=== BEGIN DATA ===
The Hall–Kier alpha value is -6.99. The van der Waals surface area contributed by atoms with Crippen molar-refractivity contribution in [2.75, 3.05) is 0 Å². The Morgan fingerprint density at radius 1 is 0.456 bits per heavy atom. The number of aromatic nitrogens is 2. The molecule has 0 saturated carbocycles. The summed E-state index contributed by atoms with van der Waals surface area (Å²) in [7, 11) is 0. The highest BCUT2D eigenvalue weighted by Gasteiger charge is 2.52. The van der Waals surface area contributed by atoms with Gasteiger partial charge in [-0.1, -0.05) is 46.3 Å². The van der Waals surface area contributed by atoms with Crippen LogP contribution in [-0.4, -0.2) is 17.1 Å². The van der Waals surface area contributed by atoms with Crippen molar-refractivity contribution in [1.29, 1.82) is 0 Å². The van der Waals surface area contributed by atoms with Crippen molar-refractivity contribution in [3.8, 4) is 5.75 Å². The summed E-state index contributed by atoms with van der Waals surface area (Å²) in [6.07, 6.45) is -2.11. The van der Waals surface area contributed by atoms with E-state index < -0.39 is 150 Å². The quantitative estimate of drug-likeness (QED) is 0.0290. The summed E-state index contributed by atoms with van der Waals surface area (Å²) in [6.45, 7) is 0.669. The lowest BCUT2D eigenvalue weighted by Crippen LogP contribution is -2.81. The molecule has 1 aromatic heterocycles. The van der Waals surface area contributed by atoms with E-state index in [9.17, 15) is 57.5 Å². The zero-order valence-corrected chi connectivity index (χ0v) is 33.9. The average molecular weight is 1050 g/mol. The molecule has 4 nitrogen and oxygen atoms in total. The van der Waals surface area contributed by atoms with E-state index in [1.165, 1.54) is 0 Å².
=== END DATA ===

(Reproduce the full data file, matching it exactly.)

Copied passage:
The Hall–Kier alpha value is -6.99. The van der Waals surface area contributed by atoms with Crippen molar-refractivity contribution in [2.75, 3.05) is 0 Å². The Morgan fingerprint density at radius 1 is 0.456 bits per heavy atom. The number of aromatic nitrogens is 2. The molecule has 0 saturated carbocycles. The summed E-state index contributed by atoms with van der Waals surface area (Å²) in [7, 11) is 0. The highest BCUT2D eigenvalue weighted by Gasteiger charge is 2.52. The van der Waals surface area contributed by atoms with Gasteiger partial charge in [-0.1, -0.05) is 46.3 Å². The van der Waals surface area contributed by atoms with Crippen LogP contribution in [-0.4, -0.2) is 17.1 Å². The van der Waals surface area contributed by atoms with Crippen molar-refractivity contribution in [1.29, 1.82) is 0 Å². The van der Waals surface area contributed by atoms with Crippen molar-refractivity contribution in [3.8, 4) is 5.75 Å². The summed E-state index contributed by atoms with van der Waals surface area (Å²) in [6.07, 6.45) is -2.11. The van der Waals surface area contributed by atoms with E-state index < -0.39 is 150 Å². The quantitative estimate of drug-likeness (QED) is 0.0290. The summed E-state index contributed by atoms with van der Waals surface area (Å²) in [6.45, 7) is 0.669. The lowest BCUT2D eigenvalue weighted by Crippen LogP contribution is -2.81. The molecule has 1 aromatic heterocycles. The van der Waals surface area contributed by atoms with E-state index in [9.17, 15) is 57.5 Å². The zero-order valence-corrected chi connectivity index (χ0v) is 33.9. The average molecular weight is 1050 g/mol. The molecule has 4 nitrogen and oxygen atoms in total. The van der Waals surface area contributed by atoms with E-state index in [1.165, 1.54) is 0 Å².